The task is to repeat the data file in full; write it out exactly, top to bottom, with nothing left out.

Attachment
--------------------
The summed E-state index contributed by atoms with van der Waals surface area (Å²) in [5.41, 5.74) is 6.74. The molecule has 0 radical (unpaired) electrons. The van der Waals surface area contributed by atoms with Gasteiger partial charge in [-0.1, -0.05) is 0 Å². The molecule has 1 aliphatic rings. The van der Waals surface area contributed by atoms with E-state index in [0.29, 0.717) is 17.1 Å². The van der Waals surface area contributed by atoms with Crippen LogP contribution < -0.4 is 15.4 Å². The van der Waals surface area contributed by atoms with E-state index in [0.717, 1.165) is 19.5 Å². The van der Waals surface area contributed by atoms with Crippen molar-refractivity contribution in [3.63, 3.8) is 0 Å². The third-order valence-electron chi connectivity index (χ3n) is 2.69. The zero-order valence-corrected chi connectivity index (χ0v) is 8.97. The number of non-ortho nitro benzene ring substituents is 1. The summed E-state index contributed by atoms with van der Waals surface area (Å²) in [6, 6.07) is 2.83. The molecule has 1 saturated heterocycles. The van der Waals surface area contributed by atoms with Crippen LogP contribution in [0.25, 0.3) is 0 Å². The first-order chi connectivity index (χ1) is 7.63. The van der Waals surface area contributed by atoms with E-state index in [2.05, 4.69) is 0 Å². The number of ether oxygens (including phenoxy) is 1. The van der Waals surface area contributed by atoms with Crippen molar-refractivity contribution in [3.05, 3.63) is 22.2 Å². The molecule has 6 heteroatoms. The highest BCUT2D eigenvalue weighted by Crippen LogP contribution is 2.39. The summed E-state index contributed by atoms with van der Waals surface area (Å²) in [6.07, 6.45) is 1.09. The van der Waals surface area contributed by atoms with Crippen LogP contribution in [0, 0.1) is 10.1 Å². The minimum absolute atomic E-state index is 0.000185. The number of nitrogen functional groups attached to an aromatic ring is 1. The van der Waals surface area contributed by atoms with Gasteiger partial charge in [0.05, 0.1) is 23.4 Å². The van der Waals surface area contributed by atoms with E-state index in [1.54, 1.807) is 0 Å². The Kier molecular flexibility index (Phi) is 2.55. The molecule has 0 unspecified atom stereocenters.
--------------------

The summed E-state index contributed by atoms with van der Waals surface area (Å²) in [5.41, 5.74) is 6.74. The molecule has 0 radical (unpaired) electrons. The van der Waals surface area contributed by atoms with Gasteiger partial charge in [-0.1, -0.05) is 0 Å². The molecule has 1 aliphatic rings. The van der Waals surface area contributed by atoms with E-state index in [0.29, 0.717) is 17.1 Å². The van der Waals surface area contributed by atoms with Crippen LogP contribution < -0.4 is 15.4 Å². The van der Waals surface area contributed by atoms with E-state index in [0.717, 1.165) is 19.5 Å². The van der Waals surface area contributed by atoms with Crippen molar-refractivity contribution in [3.63, 3.8) is 0 Å². The third-order valence-electron chi connectivity index (χ3n) is 2.69. The zero-order valence-corrected chi connectivity index (χ0v) is 8.97. The number of non-ortho nitro benzene ring substituents is 1. The summed E-state index contributed by atoms with van der Waals surface area (Å²) in [6, 6.07) is 2.83. The molecule has 1 saturated heterocycles. The van der Waals surface area contributed by atoms with Crippen LogP contribution in [0.25, 0.3) is 0 Å². The first-order chi connectivity index (χ1) is 7.63. The van der Waals surface area contributed by atoms with E-state index in [2.05, 4.69) is 0 Å². The number of ether oxygens (including phenoxy) is 1. The van der Waals surface area contributed by atoms with Crippen molar-refractivity contribution in [3.05, 3.63) is 22.2 Å². The molecule has 6 heteroatoms. The highest BCUT2D eigenvalue weighted by Crippen LogP contribution is 2.39. The summed E-state index contributed by atoms with van der Waals surface area (Å²) in [6.07, 6.45) is 1.09. The van der Waals surface area contributed by atoms with Crippen LogP contribution in [0, 0.1) is 10.1 Å². The minimum absolute atomic E-state index is 0.000185. The number of nitrogen functional groups attached to an aromatic ring is 1. The van der Waals surface area contributed by atoms with Gasteiger partial charge in [0.05, 0.1) is 23.4 Å². The van der Waals surface area contributed by atoms with E-state index in [1.54, 1.807) is 0 Å². The Kier molecular flexibility index (Phi) is 2.55. The molecule has 0 unspecified atom stereocenters.